Russian adaptation of ‘Drag Race’ ignores LGBT issues, activists say


A new Russian drag contest has sparked controversy among the country’s LGBT community, with activists saying the YouTube show ignores the issues LGBT people face in Russia.

Nastya Ivleeva, a popular blogger with millions of Instagram and YouTube subscribers, last week started “Royal Cobras”, a drag contest that looks like the hit American series “RuPaul’s Drag Race” but is separate from the franchise.

“Royal Cobras”
Nastya Ivleeva / YouTube

Activists say Ivleeva’s show glosses over the harsh reality that Russia’s LGBT community lives in by mimicking the American glamor of “RuPaul’s Drag Race” on a surface level without giving contestants an opportunity to discuss. their experiences and their struggles.

“For me, this show has nothing to do with the LGBT agenda in Russia, because nowhere in the ‘Royal Cobras’ did it say that this show was about LGBT people,” Nikita Andriyanov, activist and founder of Russian LGBT history. Tetki project, told the Moscow Times.

The Russian LGBT community also accused Ivleeva of undermining the political significance of drag culture by making herself, a heterosexual woman, the main focus of the show. As six drag queens perform in the show’s opening number, Ivleeva descends from the ceiling in a sparkling outfit and takes center stage.

“The media say that Nastya Ivleeva has worked with drag artists for a long time. Nonetheless, I don’t think she should become the center of attention, ”LGBT blogger Nikita Privet said in a commentary. maintenance with Le Village.

The show’s judges, who were each invited by Ivleeva, are mostly other non-LGBT celebrities such as Alexander Gudkov and Ksenia Sobchak.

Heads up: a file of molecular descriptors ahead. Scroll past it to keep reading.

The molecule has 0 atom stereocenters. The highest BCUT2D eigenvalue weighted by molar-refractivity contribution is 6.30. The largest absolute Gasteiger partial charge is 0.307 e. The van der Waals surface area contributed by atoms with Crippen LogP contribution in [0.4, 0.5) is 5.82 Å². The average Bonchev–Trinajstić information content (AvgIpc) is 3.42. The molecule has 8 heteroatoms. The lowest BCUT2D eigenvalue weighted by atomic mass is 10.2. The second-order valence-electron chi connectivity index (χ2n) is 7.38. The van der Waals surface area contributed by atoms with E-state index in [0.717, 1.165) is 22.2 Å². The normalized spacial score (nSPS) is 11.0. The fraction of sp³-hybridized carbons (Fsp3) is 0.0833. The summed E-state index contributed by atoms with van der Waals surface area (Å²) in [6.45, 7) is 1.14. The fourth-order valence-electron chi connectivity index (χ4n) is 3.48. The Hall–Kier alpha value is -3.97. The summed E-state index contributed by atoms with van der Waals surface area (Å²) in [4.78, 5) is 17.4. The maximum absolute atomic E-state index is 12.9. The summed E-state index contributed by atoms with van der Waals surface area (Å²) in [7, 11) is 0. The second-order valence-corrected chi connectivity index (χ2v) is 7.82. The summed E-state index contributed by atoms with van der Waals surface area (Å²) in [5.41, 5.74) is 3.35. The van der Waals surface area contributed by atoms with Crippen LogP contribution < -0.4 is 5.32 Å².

However, creating a show with LGBT performers in a country where socially conservative attitudes are prevalent comes with challenges.

"King Cobras" Nastya Ivleeva / YouTube

“Royal Cobras”
Nastya Ivleeva / YouTube

Critics of Russia’s 2013 ban on “gay propaganda” say the law is used to silence LGBT voices, and last year’s constitutional amendments contain a clause defining marriage as a union between one. man and woman.

Complaints have already been deposit with Russia’s communications watchdog and the Attorney General’s office on possible “propaganda of non-traditional values” depicted in the show.

The first episode of “Royal Cobras” opens with a warning that the series “is not intended to form non-traditional sexual attitudes”.

Andriyanov said he believed the wording of the disclaimer “demeaned human dignity”.

“The main problem is the silence – hence the feeling that LGBT people never existed and that this is all ‘show business’,” he said.

The bright side of Ivleeva’s show, he said, is that it can introduce drag into the Russian mainstream and potentially lead to greater LGBT awareness.

“The only thing this show can do for the community is drag queens can get their moment of glory and possibly gain more followers on Instagram,” said Andriyanov.


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